Giving back to Mother Nature
by Andrew Mevissen
Rapid advances in technology, transport, accessibility and social media sharing mean more of us are travelling everywhere. In 2018, a record 1.4 billion people travelled to an overseas destination- two years ahead of forecast. With growing concerns about the footprint being left behind at popular tourist destinations, the importance of sustainable and eco-friendly travel is continuing to rise.
The definition of ecotourism adopted by Ecotourism Australia is – ecologically sustainable tourism with a primary focus on experiencing natural areas that fosters environmental and cultural understanding, appreciation and conservation.
As opposed to the masses of tourists at well-known commercial hotspots, eco-tourism focuses on smaller groups at lesser known, relatively undisturbed natural areas. The focus here is on showing guests amazing locations and wildlife as well as emphasising the importance of responsible tourism, conservation and helping to improve the well-being of local people through enhancing the integrity of their local culture and providing economic opportunities.
Small ship cruising is one of the most sustainable forms of tourism. Unlike their big ship counterparts, small cruise ships offer the ability to travel to sensitive natural areas such as Alaska or the Sub-Antarctic Islands, with unobtrusive navigation and are usually accompanied by experts in the region who offer travellers insight and education on conservation, history and wildlife.
Small cruise ship expeditions to some of the world’s most pristine natural environments are enhanced with the use of Zodiac excursions. To limit their footprint and aid access without obstructing the natural surrounds, small cruise ships use Zodiac boats to give guests the most intimate experience possible. For example, the Snares Islands in the Sub-Antarctic region beneath New Zealand is one of the world’s most pristine locations. Abundant with wildlife, access ashore is forbidden to protect the sensitive habitat. Zodiacs allow guests to get as close as possible to this once-in-a-lifetime location without upsetting the fragile habits ashore.
Another advantage of small ship cruising is the way shore excursions can immerse guests in some of the world’s oldest cultures. One of the drawcards of sustainable tourism is improving the wellbeing of local people whilst also emphasising, celebrating and witnessing the traditions and rich history of their culture.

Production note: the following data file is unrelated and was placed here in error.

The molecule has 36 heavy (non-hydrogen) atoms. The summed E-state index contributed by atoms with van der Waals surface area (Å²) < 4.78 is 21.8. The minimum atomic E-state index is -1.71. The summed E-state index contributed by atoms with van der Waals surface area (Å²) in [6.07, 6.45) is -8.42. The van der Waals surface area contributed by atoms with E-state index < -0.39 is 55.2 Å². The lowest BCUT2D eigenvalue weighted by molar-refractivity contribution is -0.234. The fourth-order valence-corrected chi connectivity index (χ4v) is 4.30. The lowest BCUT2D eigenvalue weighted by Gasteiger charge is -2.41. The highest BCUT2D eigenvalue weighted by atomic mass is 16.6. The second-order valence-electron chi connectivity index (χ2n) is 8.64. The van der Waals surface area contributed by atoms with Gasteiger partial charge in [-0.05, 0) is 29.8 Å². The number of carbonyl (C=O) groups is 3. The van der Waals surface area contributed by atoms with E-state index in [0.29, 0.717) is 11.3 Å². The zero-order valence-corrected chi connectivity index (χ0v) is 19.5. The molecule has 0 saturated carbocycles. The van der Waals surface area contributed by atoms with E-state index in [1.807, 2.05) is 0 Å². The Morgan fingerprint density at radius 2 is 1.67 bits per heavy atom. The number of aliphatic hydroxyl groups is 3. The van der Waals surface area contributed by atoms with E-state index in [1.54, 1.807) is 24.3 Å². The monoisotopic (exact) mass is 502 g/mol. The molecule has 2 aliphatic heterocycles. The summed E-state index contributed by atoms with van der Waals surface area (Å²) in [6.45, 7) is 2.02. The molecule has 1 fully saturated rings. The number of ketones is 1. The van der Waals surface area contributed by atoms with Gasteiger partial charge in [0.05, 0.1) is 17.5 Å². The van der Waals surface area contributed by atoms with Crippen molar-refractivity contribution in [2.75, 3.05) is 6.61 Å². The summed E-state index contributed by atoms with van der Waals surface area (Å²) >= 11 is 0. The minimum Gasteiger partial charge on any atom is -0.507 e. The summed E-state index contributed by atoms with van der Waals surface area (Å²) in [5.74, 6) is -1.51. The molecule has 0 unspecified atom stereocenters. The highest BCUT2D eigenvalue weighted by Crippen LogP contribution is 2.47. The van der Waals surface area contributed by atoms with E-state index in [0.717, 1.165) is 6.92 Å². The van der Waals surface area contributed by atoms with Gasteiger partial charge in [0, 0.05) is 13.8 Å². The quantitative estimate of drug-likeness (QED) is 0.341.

Known for its serene landscapes and incredible wildlife, the Canadian Arctic region is also home to many local cultures that have lived and survived in the region for generations. Many cruises of the Canadian Arctic region include a traditional welcoming by the Inuit community of Mittimatalik, located on the northern tip of Baffin Island. Here, guests will see, learn and take part in the valued traditions of the local Inuit, whose history in the region trace back 1000 years.
Managing Director of small cruise ship specialist, Cruise Traveller, Craig Bowen said: “Ever since I visited Antarctica for the first time in 2004, I have been enthralled by the pristine beauty of nature but I have also seen, first-hand, how fragile the environment is and how important it is to protect. That’s why I have committed our company to combating the negative effects of mass tourism.”
“I feel we have a responsibility to use travel as an opportunity to showcase both the stunning experiences that nature provides but, most importantly, to educate guests on the challenges that these amazing destinations and their inhabitants – both humans and animals – are facing. We are committed at Cruise Traveller in helping to find solutions to the mounting pressuers our planet is facing.”
“The small ships we represent offer the most eco-friendly way of exploring pristine natural environments ship.
“Cruise Traveller prides itself on showcasing cruise lines that have strong ethics in sustainable travel and give our guests unique and intimate holidays to incredible destinations,” Mr Bowen explained.
He said Cruise Traveller supported a number of specific projects such as Sailing for Good, the David Sheldrick Wildlife Trust, Currumbin Wildlife Sanctuary, Polar Bears International, Worldwide Wildlife fund and also Clean Up Australia Day which the whole Cruise Traveller team participates in every year.
Cruise Traveller also allows every staff member to take one day off year to assist in a charity or cause of their choice.
“The community section of our website outlines the many ways we like to give back to the environment. We and our clients are enriched so much by the wonders of nature so these measures are the least we can do to give back,” said Mr Bowen.